I was mostly happy living in my tiny little town in South Carolina, until my mom guilted me into moving back to San Diego. I knew I didn’t like the city when I left it, but once I returned, I realized just how badly I hated it. The traffic is terrible, the housing prices are ridiculously high, and the pay is ridiculously low compared to what I had gotten used to. There is nothing about this city that makes me the least bit happy. There are, however, people that I have either met or re-connected with by moving back that I would have never had the pleasure to know if I hadn’t come back. Does that mean that I don’t think longingly of living in a quiet town where you’re more likely to hear the lowing of a cow than the screaming of a fire engine siren or a police helicopter overhead.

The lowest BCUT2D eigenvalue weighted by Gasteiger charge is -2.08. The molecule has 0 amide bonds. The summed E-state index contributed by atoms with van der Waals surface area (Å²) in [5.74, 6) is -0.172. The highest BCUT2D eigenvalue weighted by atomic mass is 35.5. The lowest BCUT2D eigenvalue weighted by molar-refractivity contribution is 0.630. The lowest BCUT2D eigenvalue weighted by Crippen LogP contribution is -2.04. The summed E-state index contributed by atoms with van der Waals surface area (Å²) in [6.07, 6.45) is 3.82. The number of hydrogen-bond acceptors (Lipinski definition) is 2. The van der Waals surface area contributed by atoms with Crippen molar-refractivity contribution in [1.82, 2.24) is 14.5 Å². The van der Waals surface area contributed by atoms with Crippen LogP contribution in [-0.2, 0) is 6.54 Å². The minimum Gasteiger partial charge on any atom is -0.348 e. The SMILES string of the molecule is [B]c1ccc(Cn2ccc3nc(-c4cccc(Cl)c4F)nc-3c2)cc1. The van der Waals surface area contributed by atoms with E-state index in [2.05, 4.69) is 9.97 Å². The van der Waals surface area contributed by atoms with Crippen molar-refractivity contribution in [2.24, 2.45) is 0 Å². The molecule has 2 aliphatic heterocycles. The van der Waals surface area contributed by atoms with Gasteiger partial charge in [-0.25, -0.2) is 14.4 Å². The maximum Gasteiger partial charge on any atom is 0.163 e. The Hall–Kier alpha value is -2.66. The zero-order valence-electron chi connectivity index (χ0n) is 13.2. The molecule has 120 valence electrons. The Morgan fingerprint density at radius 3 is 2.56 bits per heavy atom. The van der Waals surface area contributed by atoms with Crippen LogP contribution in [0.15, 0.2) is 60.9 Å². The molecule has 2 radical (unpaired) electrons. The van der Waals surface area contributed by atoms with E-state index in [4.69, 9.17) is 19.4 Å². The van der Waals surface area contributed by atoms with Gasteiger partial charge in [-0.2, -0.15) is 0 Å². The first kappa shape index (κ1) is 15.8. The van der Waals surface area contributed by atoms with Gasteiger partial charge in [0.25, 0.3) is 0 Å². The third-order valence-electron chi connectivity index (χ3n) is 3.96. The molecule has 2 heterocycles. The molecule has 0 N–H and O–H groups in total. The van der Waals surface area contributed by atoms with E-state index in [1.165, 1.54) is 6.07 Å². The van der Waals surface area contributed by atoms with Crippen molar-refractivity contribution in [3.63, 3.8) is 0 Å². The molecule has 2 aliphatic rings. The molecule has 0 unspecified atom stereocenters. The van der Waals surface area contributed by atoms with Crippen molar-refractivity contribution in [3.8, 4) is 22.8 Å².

I am at a crossroad right now. The lease on the apartment where I am currently living in is up at the end of the month, and as of right now, I have not been able to find any place to live that fits within my mediocre budget. So, I am packing up all my belongings into boxes, to be stacked neatly in a storage unit, awaiting a decision from me. I don’t know what’s in my future. The open road beckons me. Some people are designed to settle down in one place and spend the rest of their life there. I have a few friends who have never even left the state they were born in. I am not one of those people. I am restless. I am a wanderer. I don’t have much life span left. Or maybe I do. I don’t know. Where do I go from here? I am letting go of the worry and letting my destiny unfold as it will. Maybe something good will come out of it, and maybe something bad. Either way, it is life. So long as I have my cat with me, nothing else matters.